Recently in Indiana, where I do not practice (but which is a great state and home to countless fantastic men’s and women’s basketball players, a thought on my mind as we are in the throes of another March Madness tournament seas0n –Final 4 weekend coming up!), doctors who are signing physician employment contracts may no longer have to grapple with this particular headache.


I say “may,” because on January 7, 2023, the Indiana Senate engrossed a bill – Senate Bill 7 —  to outlaw noncompete agreements in physician contracts.


What we are hoping to eventually see in Indiana in spring of 2023, by the way, is an “enrolled” bill, because that is a bill that has been passed in both houses of the Legislative Assembly, has been printed with all amendments included, and is ready for signature by the President of the Senate and Speaker of the House.  An enrolled bill, after signature by the leader of both the House and Senate, is then ready for presentation to the Governor for signature.  However, what we have as of this writing in late March 2023, is an “engrossed” bill that has been passed with amendments by the Indiana Senate and is now in the Indiana House.  Indiana representatives have been added as co-sponsors to the bill, one Republican and one Democrat, so things are, it appears, moving forward.  When both chambers approve the bill, we will have an enrolled bill.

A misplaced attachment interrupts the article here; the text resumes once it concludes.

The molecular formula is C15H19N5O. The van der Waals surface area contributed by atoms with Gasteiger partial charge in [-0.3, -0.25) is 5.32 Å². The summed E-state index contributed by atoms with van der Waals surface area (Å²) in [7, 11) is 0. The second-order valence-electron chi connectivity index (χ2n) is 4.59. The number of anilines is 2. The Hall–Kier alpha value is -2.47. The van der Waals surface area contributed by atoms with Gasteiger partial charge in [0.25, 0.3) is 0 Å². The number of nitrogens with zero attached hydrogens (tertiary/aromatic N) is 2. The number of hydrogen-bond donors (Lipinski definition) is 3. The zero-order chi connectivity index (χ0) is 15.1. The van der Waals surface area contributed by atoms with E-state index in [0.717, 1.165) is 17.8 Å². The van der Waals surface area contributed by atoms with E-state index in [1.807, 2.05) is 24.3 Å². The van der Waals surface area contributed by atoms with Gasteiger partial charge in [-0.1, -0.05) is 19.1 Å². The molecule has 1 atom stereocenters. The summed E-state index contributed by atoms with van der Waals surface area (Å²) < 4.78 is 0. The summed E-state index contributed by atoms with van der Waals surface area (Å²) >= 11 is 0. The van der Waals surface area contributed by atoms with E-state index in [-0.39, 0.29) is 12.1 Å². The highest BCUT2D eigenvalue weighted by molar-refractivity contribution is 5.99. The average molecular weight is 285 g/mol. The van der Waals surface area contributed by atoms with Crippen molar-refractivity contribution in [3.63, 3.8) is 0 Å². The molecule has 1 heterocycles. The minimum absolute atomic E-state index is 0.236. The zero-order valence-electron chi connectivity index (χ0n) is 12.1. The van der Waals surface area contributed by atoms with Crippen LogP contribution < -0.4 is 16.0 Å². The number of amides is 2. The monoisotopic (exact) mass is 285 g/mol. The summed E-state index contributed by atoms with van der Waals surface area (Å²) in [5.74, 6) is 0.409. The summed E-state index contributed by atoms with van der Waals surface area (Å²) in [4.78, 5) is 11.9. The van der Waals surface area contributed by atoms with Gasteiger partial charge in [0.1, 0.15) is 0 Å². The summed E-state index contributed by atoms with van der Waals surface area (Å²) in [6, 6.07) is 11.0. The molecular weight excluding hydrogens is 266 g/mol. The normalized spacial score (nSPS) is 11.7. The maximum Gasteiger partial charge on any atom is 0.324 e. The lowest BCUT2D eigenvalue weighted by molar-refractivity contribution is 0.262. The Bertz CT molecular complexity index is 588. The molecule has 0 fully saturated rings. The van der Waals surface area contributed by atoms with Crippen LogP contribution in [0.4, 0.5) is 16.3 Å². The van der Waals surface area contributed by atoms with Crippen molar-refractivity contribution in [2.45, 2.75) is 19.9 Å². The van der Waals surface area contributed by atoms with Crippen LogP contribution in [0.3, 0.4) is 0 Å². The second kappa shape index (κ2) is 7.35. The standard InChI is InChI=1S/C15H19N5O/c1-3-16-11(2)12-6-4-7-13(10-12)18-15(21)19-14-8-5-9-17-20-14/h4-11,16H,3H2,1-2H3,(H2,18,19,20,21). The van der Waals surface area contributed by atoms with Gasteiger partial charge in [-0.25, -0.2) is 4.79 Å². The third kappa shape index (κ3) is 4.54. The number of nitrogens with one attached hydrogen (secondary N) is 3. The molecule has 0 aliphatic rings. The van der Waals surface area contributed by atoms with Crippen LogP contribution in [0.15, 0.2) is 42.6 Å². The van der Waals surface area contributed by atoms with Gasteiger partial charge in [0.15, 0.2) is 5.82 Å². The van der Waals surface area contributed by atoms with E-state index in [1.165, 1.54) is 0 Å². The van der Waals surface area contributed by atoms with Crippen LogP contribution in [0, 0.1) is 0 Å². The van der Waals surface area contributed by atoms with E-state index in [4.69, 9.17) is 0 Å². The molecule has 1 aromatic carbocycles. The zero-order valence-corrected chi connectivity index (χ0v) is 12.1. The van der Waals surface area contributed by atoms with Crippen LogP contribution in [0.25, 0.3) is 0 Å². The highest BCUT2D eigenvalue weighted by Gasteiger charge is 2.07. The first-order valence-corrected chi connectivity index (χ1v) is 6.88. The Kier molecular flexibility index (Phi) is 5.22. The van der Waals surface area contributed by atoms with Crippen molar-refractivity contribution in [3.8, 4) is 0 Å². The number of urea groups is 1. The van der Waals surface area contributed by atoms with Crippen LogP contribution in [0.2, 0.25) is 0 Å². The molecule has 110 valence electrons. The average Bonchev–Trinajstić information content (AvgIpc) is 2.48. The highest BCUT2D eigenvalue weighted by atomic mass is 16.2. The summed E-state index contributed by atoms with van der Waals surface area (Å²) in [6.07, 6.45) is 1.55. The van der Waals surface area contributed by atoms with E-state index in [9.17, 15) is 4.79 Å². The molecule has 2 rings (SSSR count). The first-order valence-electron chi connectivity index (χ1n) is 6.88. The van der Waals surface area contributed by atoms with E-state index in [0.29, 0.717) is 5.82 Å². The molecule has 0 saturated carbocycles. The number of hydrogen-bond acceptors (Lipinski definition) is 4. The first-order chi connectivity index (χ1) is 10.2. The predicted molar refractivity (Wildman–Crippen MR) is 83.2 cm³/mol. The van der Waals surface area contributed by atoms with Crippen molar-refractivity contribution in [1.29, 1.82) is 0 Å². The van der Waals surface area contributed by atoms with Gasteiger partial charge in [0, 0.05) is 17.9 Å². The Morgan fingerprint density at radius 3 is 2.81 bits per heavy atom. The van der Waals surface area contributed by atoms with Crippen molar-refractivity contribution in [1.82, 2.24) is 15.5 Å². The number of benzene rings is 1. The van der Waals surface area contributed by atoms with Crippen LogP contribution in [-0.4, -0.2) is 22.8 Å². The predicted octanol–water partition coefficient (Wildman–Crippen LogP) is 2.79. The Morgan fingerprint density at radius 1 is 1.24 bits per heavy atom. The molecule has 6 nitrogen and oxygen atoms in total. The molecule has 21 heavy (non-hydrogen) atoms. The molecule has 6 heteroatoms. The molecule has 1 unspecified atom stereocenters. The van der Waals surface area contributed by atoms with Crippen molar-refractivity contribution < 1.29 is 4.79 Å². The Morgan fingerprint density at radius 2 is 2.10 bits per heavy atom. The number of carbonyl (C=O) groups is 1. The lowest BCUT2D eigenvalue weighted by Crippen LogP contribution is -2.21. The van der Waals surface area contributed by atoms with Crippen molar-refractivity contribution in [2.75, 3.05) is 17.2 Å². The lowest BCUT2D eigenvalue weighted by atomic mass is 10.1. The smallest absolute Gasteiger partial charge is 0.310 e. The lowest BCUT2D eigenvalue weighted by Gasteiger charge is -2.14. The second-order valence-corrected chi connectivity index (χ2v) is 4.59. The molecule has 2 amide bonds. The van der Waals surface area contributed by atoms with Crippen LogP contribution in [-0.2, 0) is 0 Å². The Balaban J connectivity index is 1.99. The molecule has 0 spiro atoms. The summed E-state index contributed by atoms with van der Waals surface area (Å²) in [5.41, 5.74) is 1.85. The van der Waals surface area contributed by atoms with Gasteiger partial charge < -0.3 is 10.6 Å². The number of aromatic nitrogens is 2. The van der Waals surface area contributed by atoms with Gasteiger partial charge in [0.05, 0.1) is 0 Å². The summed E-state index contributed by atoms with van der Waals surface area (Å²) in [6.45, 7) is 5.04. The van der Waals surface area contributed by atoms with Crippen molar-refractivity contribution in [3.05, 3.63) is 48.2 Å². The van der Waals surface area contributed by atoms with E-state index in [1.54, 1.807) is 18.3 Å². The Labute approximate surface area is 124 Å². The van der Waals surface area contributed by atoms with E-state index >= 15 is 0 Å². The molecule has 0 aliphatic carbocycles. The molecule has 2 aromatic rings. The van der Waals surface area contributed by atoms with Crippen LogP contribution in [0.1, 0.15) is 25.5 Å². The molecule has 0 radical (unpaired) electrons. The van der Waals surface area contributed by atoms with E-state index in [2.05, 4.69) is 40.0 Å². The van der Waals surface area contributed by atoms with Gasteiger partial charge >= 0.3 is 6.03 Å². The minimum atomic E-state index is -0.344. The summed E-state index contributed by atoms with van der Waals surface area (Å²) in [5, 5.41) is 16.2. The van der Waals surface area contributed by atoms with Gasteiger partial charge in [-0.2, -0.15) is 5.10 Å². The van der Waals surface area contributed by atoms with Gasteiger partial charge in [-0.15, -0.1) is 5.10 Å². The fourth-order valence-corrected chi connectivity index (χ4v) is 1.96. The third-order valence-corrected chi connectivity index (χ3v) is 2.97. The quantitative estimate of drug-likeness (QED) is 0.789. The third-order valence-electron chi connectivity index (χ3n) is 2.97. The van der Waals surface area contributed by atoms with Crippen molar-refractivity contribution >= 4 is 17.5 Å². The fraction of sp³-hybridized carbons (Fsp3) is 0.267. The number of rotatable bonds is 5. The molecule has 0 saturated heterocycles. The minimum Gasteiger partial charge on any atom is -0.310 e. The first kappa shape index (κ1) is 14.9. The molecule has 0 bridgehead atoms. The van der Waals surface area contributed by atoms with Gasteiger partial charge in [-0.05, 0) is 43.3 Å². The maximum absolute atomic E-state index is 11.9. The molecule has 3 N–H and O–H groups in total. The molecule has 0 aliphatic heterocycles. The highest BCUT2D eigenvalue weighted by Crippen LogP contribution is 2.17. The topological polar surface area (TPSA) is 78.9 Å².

If this bill is ultimately passed in both houses of the Indian legislature (without major changes), and is signed by the Governor, if it is gubernatorially executed, it could become effective in the summer of 2023.


This bill, if ultimately implemented, would bring Indiana in line, when it comes to physician noncompetition agreements, with California (which bans noncompetes across industries and not just in California physician contracts), but also in line with Massachusetts, Rhode Island, Connecticut, and Delaware, which statutorily prohibit physician noncompetes.  Besides these jurisdictions, a handful of additional states, including Colorado, Texas, and Tennessee, have begun to address the problem, by enacting statutes that place certain specific limitations on noncompetes in physician agreements.